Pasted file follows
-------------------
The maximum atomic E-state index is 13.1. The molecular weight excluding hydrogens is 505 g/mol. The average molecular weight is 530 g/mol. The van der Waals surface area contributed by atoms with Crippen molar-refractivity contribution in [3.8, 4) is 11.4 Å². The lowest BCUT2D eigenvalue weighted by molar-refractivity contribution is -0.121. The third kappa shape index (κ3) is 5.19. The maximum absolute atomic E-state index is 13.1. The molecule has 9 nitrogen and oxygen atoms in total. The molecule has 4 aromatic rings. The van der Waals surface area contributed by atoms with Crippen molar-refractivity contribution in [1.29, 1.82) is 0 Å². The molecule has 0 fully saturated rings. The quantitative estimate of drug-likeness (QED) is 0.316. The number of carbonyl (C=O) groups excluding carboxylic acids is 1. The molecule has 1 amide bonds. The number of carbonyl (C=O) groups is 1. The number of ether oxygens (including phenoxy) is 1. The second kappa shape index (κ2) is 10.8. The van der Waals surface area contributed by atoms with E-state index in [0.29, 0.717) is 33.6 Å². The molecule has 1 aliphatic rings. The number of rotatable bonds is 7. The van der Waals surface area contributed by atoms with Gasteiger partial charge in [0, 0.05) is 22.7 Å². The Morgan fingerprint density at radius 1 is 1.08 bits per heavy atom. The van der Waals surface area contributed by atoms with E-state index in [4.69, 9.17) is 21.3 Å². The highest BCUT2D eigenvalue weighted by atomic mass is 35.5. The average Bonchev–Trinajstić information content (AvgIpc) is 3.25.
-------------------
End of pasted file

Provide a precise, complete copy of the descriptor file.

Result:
The maximum atomic E-state index is 13.1. The molecular weight excluding hydrogens is 505 g/mol. The average molecular weight is 530 g/mol. The van der Waals surface area contributed by atoms with Crippen molar-refractivity contribution in [3.8, 4) is 11.4 Å². The lowest BCUT2D eigenvalue weighted by molar-refractivity contribution is -0.121. The third kappa shape index (κ3) is 5.19. The maximum absolute atomic E-state index is 13.1. The molecule has 9 nitrogen and oxygen atoms in total. The molecule has 4 aromatic rings. The van der Waals surface area contributed by atoms with Crippen molar-refractivity contribution in [1.29, 1.82) is 0 Å². The molecule has 0 fully saturated rings. The quantitative estimate of drug-likeness (QED) is 0.316. The number of carbonyl (C=O) groups excluding carboxylic acids is 1. The molecule has 1 amide bonds. The number of carbonyl (C=O) groups is 1. The number of ether oxygens (including phenoxy) is 1. The second kappa shape index (κ2) is 10.8. The van der Waals surface area contributed by atoms with E-state index in [0.29, 0.717) is 33.6 Å². The molecule has 1 aliphatic rings. The number of rotatable bonds is 7. The van der Waals surface area contributed by atoms with Gasteiger partial charge in [0, 0.05) is 22.7 Å². The Morgan fingerprint density at radius 1 is 1.08 bits per heavy atom. The van der Waals surface area contributed by atoms with E-state index in [4.69, 9.17) is 21.3 Å². The highest BCUT2D eigenvalue weighted by atomic mass is 35.5. The average Bonchev–Trinajstić information content (AvgIpc) is 3.25.